Theatre Central’s One Acts returns in-person after two years of COVID


Jay Deegan

Senior Quinn Hurley and juniors Jillian Poole and Reese Kennedy perform “Totally Tubular” in Central’s auditorium as part of the annual One Acts show.

C.J. Getting, Staff Writer

Theatre Central performed their annual One Acts plays on May 12-14 from in the auditorium. One Acts is “a compilation of five or six student-written 20 minute skits,” according to Theatre Central’s website.

This year, however, there were only four such plays. The decrease comes during the third year of COVID-19, which has forced changes to many areas of Theatre Central.

“We didn’t have as many submissions this year because people don’t know what One Acts is, so they don’t know how to write one,” said senior Kaitlyn Gray, who student-produced the show. “We didn’t have as many people auditioning [either]. We usually have over 100, this year we had around 60.”

However, the turnout was above expectations for other members of Theatre Central, as it was juniors’ first in-person One Acts.

“As we are rebuilding after two years of not having live theater, it was a great start towards getting back to what we’ve seen,” Executive Producer and faculty sponsor Susan Johnson said. “I was thrilled with that turnout.”

In 2020, One Acts was canceled just four hours before actors were supposed to take the stage because of COVID. In 2021, it was held over Zoom. Just a few months ago, students were wearing face shields during their fall main stage performance.

“They pulled it together really well,” Johnson said.

The success of One Acts could be due to an easing of COVID restrictions before the performance, Gray said.

“We’re getting closer to what things used to be,” Johnson said. “There really weren’t many changes to the standard practice that we used to have. It felt like what we’ve been able to do before.”

Another significant adjustment ahead of the performance was the impact of COVID itself, as a number of cast members contracted the virus following Theatre Central’s musical.

“We didn’t have a single rehearsal before tech week,” Gray said. “We only had one or two rehearsals before opening night.”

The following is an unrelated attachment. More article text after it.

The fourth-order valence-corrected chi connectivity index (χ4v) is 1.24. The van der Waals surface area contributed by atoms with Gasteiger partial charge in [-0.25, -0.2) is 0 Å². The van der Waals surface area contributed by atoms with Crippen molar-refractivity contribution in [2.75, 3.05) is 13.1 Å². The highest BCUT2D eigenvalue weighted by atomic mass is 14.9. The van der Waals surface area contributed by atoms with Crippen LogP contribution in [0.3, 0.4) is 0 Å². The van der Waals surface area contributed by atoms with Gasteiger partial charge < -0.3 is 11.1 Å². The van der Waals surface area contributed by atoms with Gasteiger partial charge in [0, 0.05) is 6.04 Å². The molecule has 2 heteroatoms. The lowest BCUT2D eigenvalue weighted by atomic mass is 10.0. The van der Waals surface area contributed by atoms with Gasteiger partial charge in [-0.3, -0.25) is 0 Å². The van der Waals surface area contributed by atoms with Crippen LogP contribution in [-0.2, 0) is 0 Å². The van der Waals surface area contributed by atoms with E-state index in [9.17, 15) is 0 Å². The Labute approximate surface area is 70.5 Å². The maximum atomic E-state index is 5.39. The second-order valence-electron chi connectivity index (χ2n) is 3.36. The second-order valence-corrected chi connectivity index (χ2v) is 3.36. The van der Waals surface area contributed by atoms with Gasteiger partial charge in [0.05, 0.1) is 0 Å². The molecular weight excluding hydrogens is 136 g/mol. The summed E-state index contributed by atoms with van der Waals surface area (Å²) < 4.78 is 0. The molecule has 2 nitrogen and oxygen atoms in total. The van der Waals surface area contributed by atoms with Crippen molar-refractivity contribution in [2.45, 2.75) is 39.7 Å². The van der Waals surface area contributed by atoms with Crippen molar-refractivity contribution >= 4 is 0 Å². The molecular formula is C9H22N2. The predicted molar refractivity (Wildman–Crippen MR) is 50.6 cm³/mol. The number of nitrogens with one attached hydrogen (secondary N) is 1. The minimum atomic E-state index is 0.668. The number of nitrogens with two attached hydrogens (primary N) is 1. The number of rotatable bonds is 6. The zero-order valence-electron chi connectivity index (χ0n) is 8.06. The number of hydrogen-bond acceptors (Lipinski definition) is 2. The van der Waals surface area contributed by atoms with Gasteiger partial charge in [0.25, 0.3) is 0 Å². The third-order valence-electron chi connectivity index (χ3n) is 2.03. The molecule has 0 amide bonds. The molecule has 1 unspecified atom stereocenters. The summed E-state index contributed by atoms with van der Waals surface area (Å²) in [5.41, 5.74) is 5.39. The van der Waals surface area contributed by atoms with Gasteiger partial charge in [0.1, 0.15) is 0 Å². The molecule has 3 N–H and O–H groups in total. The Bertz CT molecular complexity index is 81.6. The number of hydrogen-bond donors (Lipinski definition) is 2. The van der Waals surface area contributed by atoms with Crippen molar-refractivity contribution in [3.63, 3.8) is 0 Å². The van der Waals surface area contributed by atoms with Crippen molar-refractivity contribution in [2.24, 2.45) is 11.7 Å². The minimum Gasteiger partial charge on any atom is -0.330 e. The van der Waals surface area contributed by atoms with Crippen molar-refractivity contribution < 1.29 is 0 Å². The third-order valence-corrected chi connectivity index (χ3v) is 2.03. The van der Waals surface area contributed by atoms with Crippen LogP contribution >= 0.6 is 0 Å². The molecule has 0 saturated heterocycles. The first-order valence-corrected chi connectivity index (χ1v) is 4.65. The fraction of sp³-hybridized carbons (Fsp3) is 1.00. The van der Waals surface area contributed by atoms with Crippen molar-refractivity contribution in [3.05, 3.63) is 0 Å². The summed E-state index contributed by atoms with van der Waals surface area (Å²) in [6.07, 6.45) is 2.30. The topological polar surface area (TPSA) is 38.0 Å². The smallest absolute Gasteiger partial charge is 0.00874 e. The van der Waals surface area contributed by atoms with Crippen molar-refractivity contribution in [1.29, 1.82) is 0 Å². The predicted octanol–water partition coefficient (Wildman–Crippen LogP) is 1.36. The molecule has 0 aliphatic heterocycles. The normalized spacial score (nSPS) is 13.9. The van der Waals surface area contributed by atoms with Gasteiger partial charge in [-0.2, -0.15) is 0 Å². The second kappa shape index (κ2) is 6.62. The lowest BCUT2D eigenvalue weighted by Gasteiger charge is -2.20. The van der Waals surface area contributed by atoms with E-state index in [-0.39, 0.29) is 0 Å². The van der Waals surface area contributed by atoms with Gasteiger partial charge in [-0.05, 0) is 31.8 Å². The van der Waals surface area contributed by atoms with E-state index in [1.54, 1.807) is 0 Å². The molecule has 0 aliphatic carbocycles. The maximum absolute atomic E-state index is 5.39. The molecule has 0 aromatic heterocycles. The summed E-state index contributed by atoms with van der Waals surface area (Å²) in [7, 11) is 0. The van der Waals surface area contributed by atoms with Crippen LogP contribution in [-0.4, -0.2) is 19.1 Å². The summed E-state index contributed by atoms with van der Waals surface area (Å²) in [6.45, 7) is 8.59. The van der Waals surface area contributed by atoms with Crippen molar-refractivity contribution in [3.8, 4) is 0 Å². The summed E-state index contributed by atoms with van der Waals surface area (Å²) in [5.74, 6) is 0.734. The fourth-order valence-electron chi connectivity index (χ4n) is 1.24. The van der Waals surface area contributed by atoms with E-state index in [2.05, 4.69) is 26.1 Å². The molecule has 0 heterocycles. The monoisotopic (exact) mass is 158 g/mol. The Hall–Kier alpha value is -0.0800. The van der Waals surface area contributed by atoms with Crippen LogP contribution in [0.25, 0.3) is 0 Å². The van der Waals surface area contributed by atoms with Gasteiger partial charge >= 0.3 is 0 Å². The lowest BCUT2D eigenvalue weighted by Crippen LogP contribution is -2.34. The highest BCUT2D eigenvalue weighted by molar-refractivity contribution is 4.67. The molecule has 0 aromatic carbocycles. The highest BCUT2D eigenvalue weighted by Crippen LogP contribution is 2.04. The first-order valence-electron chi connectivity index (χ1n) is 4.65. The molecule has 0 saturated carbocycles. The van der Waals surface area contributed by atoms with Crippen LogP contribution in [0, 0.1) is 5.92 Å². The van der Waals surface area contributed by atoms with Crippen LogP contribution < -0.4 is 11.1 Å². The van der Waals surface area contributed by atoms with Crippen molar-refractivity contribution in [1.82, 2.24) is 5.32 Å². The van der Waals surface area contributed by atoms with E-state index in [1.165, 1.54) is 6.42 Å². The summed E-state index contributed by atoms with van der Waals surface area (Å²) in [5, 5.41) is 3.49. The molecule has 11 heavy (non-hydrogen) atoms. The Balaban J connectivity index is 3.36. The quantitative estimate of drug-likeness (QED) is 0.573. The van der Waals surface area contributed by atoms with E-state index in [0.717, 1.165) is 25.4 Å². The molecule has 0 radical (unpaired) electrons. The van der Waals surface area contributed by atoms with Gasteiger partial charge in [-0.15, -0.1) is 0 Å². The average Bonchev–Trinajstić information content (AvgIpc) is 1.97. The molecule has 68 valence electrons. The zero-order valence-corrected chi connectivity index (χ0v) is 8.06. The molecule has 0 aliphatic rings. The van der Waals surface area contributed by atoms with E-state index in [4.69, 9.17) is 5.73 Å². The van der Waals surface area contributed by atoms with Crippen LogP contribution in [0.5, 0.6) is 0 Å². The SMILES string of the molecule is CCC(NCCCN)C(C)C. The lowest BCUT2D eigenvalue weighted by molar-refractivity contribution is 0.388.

For some directors, they weren’t even able to see their acts until they were on the main stage.

“I was out for the entirety of tech week,” junior Jane Armstrong said, who wrote and directed of one of the four acts.

Junior and stage manager Lucy Murphy helped put together Armstrong’s play, “Evening at the Institute,” when Armstrong was in quarantine.

“[The show] follows three high school students (played by freshmen Sabrina Tse and Isaac Kalathiveetil and junior Laura Koo) as they go on a field trip to an art institute,” Armstrong said. “They get locked in the museum overnight [and] find out all of the artifacts come to life. ‘Night at the Museum’ [served as inspiration for] my sketch.”

But Armstrong wasn’t the only one out with COVID in the days before the final performance. There were over 20 cast members under quarantine during that time.

“A lot of [cast members] weren’t [available by opening night], so a lot of directors had to cut lines or parts from their plays or they had to double-cast people,” Gray said.

Junior Alexis Mucho, for example, played three different roles during ‘Totally Tubular,’ which was directed by Kassidy Wiskari, who also had to perform on-stage when one of the actors was unavailable to perform.

“It’s about this man [named Jason] who has a condition where he can only say ‘90s catch phrases, and his wife (played by junior Jillian Poole) runs around and tries to find a cure at different places,” said junior Reese Kennedy, who plays Jason in the show.

“Pretty much everyone at Theatre Central is involved in [One Acts], so we don’t really have a lot of people we can swap in if one of our actors was gone,” Armstrong said.

With many of the actors and directors under quarantine, it became a challenge to prepare for opening night.

“A lot of the [staging of actors] was very much last minute,” freshman Nina Rao said, who played Captain Robust in “Trinkets and Tricks.” “We didn’t have a lot of time to prepare things, but I think everyone really pulled together and did a nice job in the end.”

‘Trinkets and Tricks’ was co-written by juniors Zainab Mahmood and Pearle Bramlett.

“It’s about this duo (played by junior Adelaide Fleming and freshman Jamie Kwon) who accidentally end up at the Superhero Department of Labor and get involved in this superhero world,” Fleming said.

The final play of the evening was “Coachella: Weekend 3,” which was written and directed by senior Piper Hope, the President of Theatre Central.

“Best friends (played by junior Kate Fosco and senior Nelson Lindmark) are offered tickets to the third weekend of Coachella, [which] turn out to be a scam,” Fosco said.  “While being stranded in the [Californian] desert, the girls encounter the Coachella Babies [and] hallucinations of Harry Styles and Ariana Grande (played by senior Lloyd Epelbaum and junior Tessa Mathew).”

Despite the challenges COVID presented, One Acts made a successful return, Johnson said.

“We ended up having four great shows,” Johnson said. “It’s one of the highlights for Theatre Central.”